While preparing and preaching the St. Luke 19 Gospel about Jesus' weeping over Jerusalem, I also happened, coincidentally, to have been reading through Jeremiah and Lamentations. When you get your fill of lachrymose prophecies in one week, it's kind of hard to escape the fact that divine sorrow (and anger) erupt not so much over those who have no religion as over those who do.
Jerusalem, the object of weeping in both Jeremiah's and Jesus' case, was for all intents and purposes the capital of religious life. "The temple of the Lord, the temple of the Lord, the temple of the Lord," was the refrain to which the prophet referred, and when our Lord dropped in on the holy place, he didn't find it empty. It was full of bustling commerce.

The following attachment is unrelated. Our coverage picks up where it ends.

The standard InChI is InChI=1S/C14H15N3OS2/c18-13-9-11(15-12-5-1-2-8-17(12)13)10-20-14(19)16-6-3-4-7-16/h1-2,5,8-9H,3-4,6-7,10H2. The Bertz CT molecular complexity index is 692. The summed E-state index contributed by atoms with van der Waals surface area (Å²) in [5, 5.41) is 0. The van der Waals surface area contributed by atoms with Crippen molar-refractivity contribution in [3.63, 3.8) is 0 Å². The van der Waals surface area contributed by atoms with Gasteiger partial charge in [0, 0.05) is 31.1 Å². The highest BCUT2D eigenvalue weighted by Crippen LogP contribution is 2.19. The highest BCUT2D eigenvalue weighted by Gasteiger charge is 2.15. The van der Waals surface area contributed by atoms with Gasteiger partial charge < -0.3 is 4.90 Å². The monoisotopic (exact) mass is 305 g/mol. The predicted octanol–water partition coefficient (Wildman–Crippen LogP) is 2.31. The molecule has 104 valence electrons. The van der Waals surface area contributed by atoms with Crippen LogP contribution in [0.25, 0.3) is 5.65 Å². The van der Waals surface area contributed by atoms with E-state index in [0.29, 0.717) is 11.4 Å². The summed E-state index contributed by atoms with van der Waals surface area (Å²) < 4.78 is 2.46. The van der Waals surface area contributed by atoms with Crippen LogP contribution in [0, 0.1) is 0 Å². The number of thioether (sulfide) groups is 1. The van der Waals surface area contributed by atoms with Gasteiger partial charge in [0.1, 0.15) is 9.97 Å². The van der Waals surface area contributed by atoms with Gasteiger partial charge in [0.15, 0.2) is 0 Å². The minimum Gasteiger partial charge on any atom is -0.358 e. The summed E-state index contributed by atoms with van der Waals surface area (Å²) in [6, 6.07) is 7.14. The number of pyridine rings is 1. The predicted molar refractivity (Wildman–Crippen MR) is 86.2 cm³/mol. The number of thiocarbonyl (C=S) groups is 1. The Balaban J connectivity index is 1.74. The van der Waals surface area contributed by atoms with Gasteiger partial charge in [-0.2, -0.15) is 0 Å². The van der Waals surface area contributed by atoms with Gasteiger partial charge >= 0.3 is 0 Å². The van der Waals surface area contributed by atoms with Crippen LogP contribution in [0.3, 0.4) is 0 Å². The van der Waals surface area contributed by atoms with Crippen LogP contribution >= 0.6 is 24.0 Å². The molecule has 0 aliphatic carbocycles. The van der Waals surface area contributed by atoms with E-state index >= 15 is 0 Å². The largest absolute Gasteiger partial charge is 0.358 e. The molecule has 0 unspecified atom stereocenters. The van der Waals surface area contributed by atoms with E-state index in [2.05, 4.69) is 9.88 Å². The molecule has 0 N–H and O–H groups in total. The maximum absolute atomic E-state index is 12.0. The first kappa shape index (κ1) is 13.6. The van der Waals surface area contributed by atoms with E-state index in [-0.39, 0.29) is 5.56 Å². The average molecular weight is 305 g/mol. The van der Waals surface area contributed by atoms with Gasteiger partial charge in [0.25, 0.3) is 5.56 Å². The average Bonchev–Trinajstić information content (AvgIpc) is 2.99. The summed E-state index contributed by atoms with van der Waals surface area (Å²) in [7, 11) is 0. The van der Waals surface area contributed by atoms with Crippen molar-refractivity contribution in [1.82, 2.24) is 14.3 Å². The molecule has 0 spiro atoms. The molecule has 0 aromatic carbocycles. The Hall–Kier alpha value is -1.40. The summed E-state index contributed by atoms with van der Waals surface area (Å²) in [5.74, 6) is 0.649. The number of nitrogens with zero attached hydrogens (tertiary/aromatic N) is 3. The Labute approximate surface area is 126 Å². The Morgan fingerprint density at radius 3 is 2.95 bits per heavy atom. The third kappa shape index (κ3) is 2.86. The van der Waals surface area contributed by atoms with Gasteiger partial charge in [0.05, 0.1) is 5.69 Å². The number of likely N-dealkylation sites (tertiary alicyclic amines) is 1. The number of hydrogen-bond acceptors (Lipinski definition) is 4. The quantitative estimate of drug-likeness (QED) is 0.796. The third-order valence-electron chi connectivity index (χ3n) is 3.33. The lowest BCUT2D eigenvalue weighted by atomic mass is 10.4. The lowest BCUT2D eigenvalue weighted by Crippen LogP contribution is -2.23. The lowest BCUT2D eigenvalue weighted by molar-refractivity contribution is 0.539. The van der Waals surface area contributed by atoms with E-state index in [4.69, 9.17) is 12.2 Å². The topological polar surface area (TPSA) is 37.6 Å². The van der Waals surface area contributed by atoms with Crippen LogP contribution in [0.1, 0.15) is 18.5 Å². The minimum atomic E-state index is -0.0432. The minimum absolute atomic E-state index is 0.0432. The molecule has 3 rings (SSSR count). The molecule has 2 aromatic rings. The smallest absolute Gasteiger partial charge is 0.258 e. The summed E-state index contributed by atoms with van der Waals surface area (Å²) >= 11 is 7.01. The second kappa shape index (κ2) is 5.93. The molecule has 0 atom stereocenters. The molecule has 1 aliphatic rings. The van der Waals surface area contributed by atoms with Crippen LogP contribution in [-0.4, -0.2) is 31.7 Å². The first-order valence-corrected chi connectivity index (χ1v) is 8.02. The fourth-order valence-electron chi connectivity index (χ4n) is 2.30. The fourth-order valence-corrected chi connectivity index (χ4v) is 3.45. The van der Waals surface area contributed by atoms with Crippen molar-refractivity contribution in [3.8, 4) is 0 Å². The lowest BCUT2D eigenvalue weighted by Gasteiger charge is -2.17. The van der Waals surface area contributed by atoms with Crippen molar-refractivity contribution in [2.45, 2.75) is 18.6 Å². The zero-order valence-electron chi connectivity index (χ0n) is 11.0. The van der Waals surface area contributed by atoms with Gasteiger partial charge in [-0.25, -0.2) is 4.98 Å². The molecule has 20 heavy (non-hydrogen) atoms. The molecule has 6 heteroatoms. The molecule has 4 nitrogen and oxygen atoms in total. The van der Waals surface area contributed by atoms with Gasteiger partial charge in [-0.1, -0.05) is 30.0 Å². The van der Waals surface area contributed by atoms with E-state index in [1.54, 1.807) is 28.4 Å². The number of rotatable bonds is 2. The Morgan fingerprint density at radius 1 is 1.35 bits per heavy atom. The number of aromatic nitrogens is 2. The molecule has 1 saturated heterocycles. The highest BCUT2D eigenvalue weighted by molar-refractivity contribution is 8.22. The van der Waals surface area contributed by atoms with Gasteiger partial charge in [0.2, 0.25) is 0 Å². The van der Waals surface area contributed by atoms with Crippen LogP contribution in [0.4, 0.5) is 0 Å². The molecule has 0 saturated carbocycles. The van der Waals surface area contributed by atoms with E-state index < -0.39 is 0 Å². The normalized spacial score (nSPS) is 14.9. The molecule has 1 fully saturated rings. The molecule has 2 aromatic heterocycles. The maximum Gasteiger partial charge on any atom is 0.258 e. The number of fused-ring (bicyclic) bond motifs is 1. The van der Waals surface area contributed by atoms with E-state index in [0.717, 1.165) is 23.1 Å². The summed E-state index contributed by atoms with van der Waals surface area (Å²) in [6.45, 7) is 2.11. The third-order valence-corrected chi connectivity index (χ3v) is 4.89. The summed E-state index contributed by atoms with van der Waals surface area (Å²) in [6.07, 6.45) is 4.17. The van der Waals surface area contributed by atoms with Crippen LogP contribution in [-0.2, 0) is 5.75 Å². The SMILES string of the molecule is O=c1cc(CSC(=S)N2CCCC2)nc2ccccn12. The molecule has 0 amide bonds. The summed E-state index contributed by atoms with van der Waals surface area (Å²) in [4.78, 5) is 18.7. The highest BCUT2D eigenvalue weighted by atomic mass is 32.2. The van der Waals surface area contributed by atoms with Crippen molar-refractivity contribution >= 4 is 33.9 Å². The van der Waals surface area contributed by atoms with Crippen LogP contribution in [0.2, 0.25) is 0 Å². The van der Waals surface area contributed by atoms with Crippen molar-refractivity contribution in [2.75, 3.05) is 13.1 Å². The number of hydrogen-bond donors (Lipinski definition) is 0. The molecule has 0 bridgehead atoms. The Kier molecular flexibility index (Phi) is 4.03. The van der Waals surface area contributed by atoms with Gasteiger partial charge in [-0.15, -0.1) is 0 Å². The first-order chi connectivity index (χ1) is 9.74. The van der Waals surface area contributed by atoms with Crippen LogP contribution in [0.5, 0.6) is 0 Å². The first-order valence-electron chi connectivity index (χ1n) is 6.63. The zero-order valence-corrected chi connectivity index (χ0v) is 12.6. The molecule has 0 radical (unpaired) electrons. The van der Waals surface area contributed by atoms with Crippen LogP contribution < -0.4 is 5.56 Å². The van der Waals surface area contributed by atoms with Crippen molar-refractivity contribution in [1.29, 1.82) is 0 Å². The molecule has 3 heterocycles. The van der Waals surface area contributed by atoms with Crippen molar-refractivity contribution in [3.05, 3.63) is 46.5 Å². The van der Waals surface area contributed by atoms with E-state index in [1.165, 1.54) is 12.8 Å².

Religious life means nothing to God if it is not centered in the true religion, notwithstanding the fervor of those religious convictions. It was, after all, out of ostensibly religious convictions that the Jews insisted that Jesus be crucified.
And here we are a religious nation, and a people whom Gallup would tell us are among the more religious people on earth.
Well, so what? Jesus wept over the religion he saw, and soon his sadness turned to anger, when he lost his temper in the temple.
Isn't it all rather chilling?
It seems to me that sincerity and fervency mean little to him, if their object is not the things which belong unto our peace. Those are the things, we are reminded by the same evangelist, of which the angels sang in Bethlehem at the birth of Jesus.
Hence it behooves us not to be swayed by sincerity or fervency, but only by the truth of the Gospel.